Education in the Arts Program
Democratic societies and the structures defining them have undergone fundamental social, economic, political, and technological changes in the past few years. The consequences are far-reaching and permeate all areas of society. One central aspect is usually described as the "culturalization of contemporary life." Such culturalization should be taken to mean that an increasing number of spheres in everyday life are permeated by cultural challenges, tasks, and issues so that art and culture are endowed with fundamentally new functions that go well beyond the traditional underlying notions. Today, engaging with art and culture is considered a basic technique in society and cultural skills form the foundations of agency in contemporary societies. For this reason, cultural education plays a central role both in an institutional and extrainstitutional framework as it aims at fostering empowerment, without which it would be ineffective within society. Effective cultural education must be emancipatory and empowering; it has to teach the skills required for dealing with cultural expressions and symbols on a productive, reflective and communicative level alike.
The teacher training programs offered at the Academy of Fine Arts Vienna are based on a notion of art and culture that critically reflects upon changes within society. The result is a definition of art and culture that forms a framework for cultural expression and social production to be mutually dependent. Art and culture are considered to be a locus to be inhabited, something to be negotiated, comparable to a language that constitutes and reconstitutes itself and its speakers as it is used. On a methodological level, this is manifested by the combination of cultural production, reflection and communication. Within this context, cultural production stands for the ability to articulate one's creative ideas, which contains – without being limited to – the notion of art; cultural reflection is the capability of understanding and embedding artistic, creative, and social action in discursive contexts; and communication is the principle of dialogue whereby art and culture are conveyed, a principle which is defined by interaction with a variety of target groups and formats.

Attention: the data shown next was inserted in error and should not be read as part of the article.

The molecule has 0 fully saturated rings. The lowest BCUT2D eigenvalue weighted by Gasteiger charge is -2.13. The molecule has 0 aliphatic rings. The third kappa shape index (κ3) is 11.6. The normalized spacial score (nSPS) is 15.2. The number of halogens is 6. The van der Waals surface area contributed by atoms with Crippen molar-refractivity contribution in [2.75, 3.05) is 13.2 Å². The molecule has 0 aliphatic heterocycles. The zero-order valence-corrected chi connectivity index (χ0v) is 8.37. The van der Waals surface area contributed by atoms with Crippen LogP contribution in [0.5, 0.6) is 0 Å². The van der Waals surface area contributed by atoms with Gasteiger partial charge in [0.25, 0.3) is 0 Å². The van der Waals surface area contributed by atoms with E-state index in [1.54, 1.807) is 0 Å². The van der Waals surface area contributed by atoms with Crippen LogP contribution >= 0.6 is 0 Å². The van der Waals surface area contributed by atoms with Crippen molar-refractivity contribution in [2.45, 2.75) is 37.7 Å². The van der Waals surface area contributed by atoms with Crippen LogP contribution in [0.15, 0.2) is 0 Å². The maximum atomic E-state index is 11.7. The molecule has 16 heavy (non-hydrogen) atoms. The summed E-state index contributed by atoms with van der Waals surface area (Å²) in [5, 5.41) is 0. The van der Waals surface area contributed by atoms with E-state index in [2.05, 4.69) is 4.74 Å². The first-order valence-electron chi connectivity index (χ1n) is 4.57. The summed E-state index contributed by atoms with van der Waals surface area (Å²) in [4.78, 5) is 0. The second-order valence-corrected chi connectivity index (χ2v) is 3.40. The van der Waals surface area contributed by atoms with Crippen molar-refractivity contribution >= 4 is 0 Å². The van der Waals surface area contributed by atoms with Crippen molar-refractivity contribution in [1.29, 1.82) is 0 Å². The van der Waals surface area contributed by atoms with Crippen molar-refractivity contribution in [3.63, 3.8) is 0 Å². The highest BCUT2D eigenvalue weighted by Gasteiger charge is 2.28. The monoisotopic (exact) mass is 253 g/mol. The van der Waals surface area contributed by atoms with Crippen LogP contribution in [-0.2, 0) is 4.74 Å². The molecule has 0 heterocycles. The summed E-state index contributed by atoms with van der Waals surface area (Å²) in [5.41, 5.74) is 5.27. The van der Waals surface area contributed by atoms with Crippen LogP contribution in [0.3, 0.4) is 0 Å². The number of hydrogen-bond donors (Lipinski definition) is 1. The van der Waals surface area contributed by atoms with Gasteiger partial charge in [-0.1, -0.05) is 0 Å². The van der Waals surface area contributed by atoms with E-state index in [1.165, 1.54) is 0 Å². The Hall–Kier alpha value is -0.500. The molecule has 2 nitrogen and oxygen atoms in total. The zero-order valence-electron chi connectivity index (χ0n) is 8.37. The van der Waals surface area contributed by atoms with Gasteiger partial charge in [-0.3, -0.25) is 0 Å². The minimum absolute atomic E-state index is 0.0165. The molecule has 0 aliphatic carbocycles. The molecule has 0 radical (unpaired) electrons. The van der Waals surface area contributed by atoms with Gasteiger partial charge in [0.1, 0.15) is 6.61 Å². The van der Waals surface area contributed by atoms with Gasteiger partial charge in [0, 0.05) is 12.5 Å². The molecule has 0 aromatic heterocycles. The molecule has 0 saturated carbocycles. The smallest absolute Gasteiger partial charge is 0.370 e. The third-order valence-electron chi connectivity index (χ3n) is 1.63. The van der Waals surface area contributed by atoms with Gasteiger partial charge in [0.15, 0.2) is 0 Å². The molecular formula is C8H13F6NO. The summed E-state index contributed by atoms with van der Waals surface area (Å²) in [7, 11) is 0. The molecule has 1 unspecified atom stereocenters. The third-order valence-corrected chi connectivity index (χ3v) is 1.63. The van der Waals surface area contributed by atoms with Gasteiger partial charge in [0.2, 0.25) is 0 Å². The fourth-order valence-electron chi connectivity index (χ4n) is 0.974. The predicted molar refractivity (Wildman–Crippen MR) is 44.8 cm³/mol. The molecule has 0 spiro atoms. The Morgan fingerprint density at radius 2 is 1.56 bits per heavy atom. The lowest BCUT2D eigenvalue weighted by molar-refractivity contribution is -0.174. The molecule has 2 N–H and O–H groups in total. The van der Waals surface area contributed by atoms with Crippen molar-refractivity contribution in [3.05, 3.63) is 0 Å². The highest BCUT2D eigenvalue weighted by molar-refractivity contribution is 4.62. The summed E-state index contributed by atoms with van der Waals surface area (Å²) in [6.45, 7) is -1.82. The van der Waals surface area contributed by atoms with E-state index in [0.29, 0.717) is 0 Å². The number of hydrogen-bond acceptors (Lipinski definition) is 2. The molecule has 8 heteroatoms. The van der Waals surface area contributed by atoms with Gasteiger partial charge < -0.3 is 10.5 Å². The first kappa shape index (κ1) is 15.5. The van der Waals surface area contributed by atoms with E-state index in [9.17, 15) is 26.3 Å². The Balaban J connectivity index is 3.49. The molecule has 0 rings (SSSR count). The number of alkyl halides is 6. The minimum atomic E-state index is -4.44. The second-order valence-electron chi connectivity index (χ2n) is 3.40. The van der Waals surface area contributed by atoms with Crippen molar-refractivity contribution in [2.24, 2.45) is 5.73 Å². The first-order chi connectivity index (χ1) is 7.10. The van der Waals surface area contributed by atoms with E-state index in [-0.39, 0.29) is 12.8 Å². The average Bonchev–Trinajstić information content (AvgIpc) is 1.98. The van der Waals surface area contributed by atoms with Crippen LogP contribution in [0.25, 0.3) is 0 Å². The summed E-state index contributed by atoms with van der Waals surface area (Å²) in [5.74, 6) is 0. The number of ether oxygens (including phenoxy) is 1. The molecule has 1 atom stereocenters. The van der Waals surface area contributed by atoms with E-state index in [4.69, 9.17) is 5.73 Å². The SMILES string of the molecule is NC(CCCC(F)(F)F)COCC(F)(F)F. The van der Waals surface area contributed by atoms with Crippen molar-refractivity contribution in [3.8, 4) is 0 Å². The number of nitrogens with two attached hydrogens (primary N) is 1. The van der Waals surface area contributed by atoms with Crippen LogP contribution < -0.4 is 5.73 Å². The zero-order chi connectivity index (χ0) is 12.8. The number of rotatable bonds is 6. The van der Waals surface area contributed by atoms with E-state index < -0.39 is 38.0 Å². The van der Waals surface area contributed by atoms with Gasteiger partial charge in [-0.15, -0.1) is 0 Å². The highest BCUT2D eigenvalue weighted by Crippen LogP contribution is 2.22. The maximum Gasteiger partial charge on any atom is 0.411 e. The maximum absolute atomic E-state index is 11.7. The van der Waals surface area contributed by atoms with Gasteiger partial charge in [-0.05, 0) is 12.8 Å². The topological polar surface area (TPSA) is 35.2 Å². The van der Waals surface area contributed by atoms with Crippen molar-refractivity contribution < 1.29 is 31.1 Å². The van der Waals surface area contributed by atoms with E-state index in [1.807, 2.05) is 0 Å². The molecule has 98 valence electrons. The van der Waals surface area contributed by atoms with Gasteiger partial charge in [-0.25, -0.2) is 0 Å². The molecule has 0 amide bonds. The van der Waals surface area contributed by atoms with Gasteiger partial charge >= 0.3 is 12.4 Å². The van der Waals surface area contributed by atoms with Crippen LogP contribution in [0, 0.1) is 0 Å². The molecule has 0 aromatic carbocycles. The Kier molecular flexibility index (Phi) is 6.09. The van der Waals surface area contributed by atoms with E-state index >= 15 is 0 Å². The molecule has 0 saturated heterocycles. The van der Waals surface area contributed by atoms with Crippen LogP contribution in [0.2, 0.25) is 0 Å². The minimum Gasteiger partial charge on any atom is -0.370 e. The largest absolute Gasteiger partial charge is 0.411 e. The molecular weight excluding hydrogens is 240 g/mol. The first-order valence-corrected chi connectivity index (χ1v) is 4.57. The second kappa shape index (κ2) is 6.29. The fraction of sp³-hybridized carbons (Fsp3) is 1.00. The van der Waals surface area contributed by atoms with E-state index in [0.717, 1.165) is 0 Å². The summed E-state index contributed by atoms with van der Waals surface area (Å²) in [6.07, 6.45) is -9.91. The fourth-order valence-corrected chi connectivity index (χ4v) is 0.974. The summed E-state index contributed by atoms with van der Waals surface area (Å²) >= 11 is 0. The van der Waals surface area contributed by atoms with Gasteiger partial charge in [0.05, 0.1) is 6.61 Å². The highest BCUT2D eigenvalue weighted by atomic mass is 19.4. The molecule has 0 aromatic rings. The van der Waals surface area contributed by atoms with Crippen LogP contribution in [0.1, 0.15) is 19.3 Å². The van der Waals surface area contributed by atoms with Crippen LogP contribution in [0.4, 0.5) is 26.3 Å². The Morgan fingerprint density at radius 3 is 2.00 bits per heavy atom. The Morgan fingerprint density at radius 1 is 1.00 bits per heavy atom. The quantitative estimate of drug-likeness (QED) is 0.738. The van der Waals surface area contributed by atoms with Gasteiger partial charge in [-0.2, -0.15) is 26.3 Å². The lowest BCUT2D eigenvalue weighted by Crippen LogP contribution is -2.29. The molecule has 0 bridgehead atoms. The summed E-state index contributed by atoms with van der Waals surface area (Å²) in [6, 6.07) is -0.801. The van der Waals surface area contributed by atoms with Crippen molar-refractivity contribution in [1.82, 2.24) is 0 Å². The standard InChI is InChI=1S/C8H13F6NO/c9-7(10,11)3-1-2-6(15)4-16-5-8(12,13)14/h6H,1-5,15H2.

The Institute for Education in Arts at the Academy of Fine Arts Vienna offers teacher training programs covering the following subjects:
- Design, Architecture, and Education - Contextual Design
- Art Education - Art and Communication
- Textile Arts - Fashions and Styles
These teacher training programs qualify graduates to teach the subjects of Art and Communication ("Bildnerische Erziehung"), Contextual Design ("Werkerziehung"), and Fashions and Styles ("Textiles Gestalten") at state-run and private educational institutions. The courses offered are designed in such a way as to enable students firstly to acquire interdisciplinary skills in the fine arts and purpose-oriented design, and related fundamental skills in technology and media, and secondly to engage in reflection based on insights from cultural studies and in the practice and theory of being an educator of art and culture. The programs are geared to provide students with extensive skills which go beyond teaching qualifications and make graduates suited for work as cultural educators, in art and cultural studies, and in design and artistic fields.
While the teacher training programs Art and Communication, Contextual Design, and Fashion and Styles are each focused on different aspects of cultural activities, they are also integrative in nature. The mutual interrelatedness in diversity aims at breaking with historical conventions determining cultural education both within schools and elsewhere. In terms of methods, this is reflected in a focus on interdisciplinarity and the constant probing of connections between cultural production, reflection and communication. Continuous work on and critique of methodologies is of central importance. At the content level, it means that the notion of culture is expanded to cover everything from art to design, fashion, architecture, urban life, and textile practice; more specifically it refers to a growing inclusion of everyday culture in the themes and forms of practice which tuition focuses on. In this context, everyday culture should be taken to mean a broad range of expressions of contemporary life, both urban and rural, connected as much with pop, style, and practices of resistance as they are with folk culture and rituals of adaptation, and equally well versed in new technologies and old craft traditions.